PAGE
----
Buoyant Ecologies is a research partnership with the Architectural Ecologies Lab of California College of the Arts, Kreysler & Associates, and the Benthic Lab at Moss Landing Marine Laboratories. Our primary emphasis is the design and construction of floating neighborhoods in the Maldives and floating breakwaters worldwide, focusing on the use of fiberglass reinforced plastics (FRPs) for a wide range of floating structures. Our role is to optimize the marine ecosystem value of the undersides and tops of floating neighborhoods and breakwaters, and floating structures like barges and other relatively sessile vessels, docking facilities, buoys and moorings, and floating facilities for energy and so on. Marine communities can be developed to optimize desirable ecological conditions such as complex food webs to attract large predators, aquaculture ecosystems (oysters to algae), and floating breakwater habitats for attenuating coastal erosion.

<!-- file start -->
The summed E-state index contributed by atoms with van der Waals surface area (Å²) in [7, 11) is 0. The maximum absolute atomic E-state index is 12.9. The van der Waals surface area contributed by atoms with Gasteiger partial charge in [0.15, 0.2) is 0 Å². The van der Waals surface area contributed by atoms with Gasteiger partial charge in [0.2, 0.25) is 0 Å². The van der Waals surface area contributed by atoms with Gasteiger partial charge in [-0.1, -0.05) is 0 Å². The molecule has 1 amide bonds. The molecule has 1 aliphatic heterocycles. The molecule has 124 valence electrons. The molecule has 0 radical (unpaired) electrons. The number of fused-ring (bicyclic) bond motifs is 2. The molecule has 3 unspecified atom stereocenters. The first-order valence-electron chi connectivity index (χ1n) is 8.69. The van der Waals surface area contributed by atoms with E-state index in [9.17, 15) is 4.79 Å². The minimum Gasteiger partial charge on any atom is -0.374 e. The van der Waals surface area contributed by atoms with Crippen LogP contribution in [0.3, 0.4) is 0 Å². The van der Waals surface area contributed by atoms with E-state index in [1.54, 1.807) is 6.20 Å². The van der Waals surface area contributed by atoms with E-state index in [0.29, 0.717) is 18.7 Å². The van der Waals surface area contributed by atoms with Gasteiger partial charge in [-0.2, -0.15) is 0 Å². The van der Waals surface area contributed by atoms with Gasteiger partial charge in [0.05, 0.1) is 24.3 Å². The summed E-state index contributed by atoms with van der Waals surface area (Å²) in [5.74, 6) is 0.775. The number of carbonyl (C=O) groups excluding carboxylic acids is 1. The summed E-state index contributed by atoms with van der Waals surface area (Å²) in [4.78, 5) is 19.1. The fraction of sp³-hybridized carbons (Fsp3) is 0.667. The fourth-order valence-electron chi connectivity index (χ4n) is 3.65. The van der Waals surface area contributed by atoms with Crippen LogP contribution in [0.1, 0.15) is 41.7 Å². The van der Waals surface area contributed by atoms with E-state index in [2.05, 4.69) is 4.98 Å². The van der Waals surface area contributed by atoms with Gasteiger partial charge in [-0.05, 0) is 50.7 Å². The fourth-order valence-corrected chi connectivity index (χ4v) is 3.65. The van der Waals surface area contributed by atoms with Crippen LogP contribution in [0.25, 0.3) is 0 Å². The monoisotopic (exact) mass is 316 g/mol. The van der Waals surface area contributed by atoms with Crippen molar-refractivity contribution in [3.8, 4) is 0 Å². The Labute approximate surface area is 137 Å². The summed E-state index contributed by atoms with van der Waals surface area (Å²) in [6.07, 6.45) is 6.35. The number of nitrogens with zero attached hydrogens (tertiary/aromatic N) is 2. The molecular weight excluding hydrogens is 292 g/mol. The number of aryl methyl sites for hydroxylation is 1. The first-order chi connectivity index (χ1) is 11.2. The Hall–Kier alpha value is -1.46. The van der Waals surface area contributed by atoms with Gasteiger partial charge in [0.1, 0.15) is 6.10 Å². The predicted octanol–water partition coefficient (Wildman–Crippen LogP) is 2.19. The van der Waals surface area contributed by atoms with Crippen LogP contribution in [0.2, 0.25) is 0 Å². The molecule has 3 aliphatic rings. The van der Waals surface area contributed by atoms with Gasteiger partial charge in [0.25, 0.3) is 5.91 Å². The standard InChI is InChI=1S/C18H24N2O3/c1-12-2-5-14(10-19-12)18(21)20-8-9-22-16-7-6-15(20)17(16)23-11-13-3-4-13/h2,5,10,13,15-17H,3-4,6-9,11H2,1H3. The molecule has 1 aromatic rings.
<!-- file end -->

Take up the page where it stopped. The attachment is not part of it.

Using mangrove roots as a natural model, the group designed a unique floating breakwater. The mangrove roots form an underwater forest that can attenuate water currents like a sponge, therefore we call it a mangrove root – sponge. The group also designed and constructed the Float Lab – a roughly 15' x 10' x 5' pilot-scale experimental platform that permits realistic, large-scale tests of the best designs to reduce wave and other currents to reduce coastal erosion. This scale of experiments is rare in ecology, where we usually get to do the prototype (lab bench) or small-scale experiments, and often then move directly to a very few full-scale projects, like an ecosystem restoration. The Float Lab is a unique resource for pilot scale experiments, starting with a series to develop best alternatives for using ecological solutions in marine and estuarine erosion control, including native marsh plants, coconut wattles, eelgrass beds, giant kelp and other forests of macroalgae, and floating breakwater habitats like the mangrove root – sponge and Bucky’s Wall (a patented design by Buckminster Fuller). The mangrove root – sponge is a habitat for a rich fauna of marine invertebrates and algae (where there is enough light) that attach to hard substrates and others that nestle into these complex fouling communities, as well as fish that feed on them. The future of erosion control is light, strong, and relatively inert materials like FRPs that can be moved and reused as sea level rises, combined with marine plants, coconut wattles, and concrete (also optimized for habitat value).